In too many coffee regions with so called ‘fairtrade’ or ‘ethical’ labels only one in twenty girls graduates from high school. How can that be called fair…?

By Fernando Morales-de la Cruz, founder of Café for Change |

Americans celebrated National Coffee Day on September 29th, the rest of the world celebrated International Coffee Day on October 1st, with offers and promotions of free coffee but all ignoring what it takes to produce the coffee beans, without which there would be no coffee.

I dare to ask coffee lovers, every barista, all caffeinated editors and journalists in the media and everyone in the coffee industry to stop ignoring the reality of the more than 26 million coffee farm workers, with more than 100 million dependents, who produce our coffee. Most of them live in poverty, or extreme poverty. There are 250 million people whose livelihood depends directly or indirectly, totally or partially, on the production of coffee in coffee growing nations.

The price we pay for so called : ‘fair trade’, ‘ethical’ or ‘sustainable’ coffee in the United States, Europe and Canada includes less than one cent per cup to help eradicate poverty in the coffeelands. The premium for coffee farmers in ‘ethical’ or certified coffee is less than 1/3 of a cent per cup. Coffee farm workers receive even less than that because part of the premium is used for other purposes related to the cooperatives and the coffee plantations.

According to the SCAA there is hunger in the coffee lands, read their report. The fact is that there has been poverty and extreme poverty in the coffeelands for centuries. Everyone in the largest side of the coffee industry has known about that from day one and remained indifferent. In the colonial days, the colonial powers and coffee traders promoted plantations in the coffee belt using slave labor, workers received basic food as payment for their labor. Today major coffee companies seek extremely poor mountain regions, with abundant cheap labor and the best land, to create new coffee plantations as they are doing in South Sudan, the rest of Africa and even in China. They did that in Vietnam just a few decades ago. Their success for eradication of poverty is more than questionable.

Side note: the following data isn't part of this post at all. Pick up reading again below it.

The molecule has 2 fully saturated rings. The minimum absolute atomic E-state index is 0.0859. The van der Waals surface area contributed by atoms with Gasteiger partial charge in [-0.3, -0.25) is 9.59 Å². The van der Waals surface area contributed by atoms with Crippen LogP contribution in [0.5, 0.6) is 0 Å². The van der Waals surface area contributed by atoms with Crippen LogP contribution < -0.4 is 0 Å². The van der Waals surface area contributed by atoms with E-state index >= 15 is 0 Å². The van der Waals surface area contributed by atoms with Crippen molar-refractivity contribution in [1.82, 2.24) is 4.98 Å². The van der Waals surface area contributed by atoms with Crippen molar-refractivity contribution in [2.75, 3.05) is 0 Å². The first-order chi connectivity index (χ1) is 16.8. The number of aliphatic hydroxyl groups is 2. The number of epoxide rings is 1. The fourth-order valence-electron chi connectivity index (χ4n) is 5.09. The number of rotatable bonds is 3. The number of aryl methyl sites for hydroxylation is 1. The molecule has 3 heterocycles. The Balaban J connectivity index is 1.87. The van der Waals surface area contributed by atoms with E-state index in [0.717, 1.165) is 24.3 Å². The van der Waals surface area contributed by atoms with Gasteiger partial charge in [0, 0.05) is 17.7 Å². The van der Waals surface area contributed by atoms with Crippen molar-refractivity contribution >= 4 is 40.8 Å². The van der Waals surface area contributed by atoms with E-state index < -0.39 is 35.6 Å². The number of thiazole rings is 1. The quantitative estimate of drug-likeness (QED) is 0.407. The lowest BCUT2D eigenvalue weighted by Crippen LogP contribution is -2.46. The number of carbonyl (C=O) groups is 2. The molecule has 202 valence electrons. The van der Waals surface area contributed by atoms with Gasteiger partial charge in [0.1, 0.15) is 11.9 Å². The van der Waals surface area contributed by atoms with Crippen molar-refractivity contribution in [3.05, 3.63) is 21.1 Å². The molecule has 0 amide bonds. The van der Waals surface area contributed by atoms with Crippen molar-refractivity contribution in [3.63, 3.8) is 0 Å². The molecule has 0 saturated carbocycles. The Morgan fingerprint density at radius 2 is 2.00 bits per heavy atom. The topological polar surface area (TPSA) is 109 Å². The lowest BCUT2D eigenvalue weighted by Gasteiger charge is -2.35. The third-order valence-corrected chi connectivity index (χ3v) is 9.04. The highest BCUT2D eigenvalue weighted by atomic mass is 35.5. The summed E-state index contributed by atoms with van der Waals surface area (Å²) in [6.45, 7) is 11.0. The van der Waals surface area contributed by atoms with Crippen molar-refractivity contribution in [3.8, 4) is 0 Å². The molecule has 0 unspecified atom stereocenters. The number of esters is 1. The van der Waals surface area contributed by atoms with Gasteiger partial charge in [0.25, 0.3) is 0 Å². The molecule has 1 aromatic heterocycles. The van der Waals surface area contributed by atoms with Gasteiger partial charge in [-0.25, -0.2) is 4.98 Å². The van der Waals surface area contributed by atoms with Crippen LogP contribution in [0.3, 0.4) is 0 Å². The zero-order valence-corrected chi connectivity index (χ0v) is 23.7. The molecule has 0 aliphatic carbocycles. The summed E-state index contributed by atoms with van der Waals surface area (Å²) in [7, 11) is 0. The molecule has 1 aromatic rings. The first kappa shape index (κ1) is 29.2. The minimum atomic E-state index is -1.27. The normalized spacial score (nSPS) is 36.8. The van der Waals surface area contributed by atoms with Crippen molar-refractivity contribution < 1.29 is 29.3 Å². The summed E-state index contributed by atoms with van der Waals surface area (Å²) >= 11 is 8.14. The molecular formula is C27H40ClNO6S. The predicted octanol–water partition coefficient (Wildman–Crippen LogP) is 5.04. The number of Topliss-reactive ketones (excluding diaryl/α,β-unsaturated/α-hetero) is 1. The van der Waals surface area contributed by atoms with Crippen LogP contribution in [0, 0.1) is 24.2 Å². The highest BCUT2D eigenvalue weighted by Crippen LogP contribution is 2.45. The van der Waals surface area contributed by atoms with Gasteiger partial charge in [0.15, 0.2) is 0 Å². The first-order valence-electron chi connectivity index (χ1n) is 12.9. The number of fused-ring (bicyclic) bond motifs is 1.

Eradication of poverty in the coffeelands requires transparency, entrepreneurial vision, a real sense of mission and a Henry Ford like approach, not a George Clooney PR stunt. The coffee industry is booming in developed nations generating tens of billions in profits and taxes but very little shared value reaches the coffee farm workers and their families. In too many coffee regions with so called ‘fairtrade‘ or ‘ethical‘ labels only one in twenty girls graduates from high school. How can that be called fair, ethical or sustainable in the XXI century?

Henry Ford decided more than a 100 years ago (in 1914) to pay his workers US$5 per day. Too many other employers thought he was crazy but he knew he was jump starting the middle class. The very same middle class that would be buying cars and owning the homes that others would build, buying the products that others would manufacture and sell to them. Henry Ford changed the world!

Today there are still people working in coffee farms for less than US$5 per day, they do not dream of buying a car, they have no roads, millions do not even have a proper roof protecting them, too many do not have toilets and lack running water. Millions suffer hunger for several months a year. The buying power of US$5 from 1914 is US$120 today. Five US dollars of 2015 would be equivalent to US$0.21 in 1914. Henry Ford would not believe that anyone is paid today less than US$0.21 (of 1914) per day.

Since coffee is such an essential part of the lives of more than a billion of us, we consume together more than 52 million pounds of coffee per day. Coffee lovers could have more financial impact in coffee regions than all foreign aid combined if we demand coffee companies, everyone serving coffee and even the smallest independent coffee shops to invest “10CentsPerCup” in the eradication of poverty in coffee growing communities. This REAL shared value system could eradicate poverty in one generation and jump start a rural middle class in all coffee growing nations. It could literally change the world !

It is important to point out that all the leaders and journalists from developed nations who attended the United Nations Global Goals summit in New York, claiming to support the Sustainable Development Goals (SDGs), to end poverty, contribute with less than one cent per cup of coffee they drink to help achieve those SDGs in coffee growing communities. It is appalling !

I hope that coffee lovers will join those of us who believe in real shared value (@cafeforchange) and want to put an end to the exploitative model of less than 1 cent per cup of coffee with @10CentsPerCup to help eradicate poverty.

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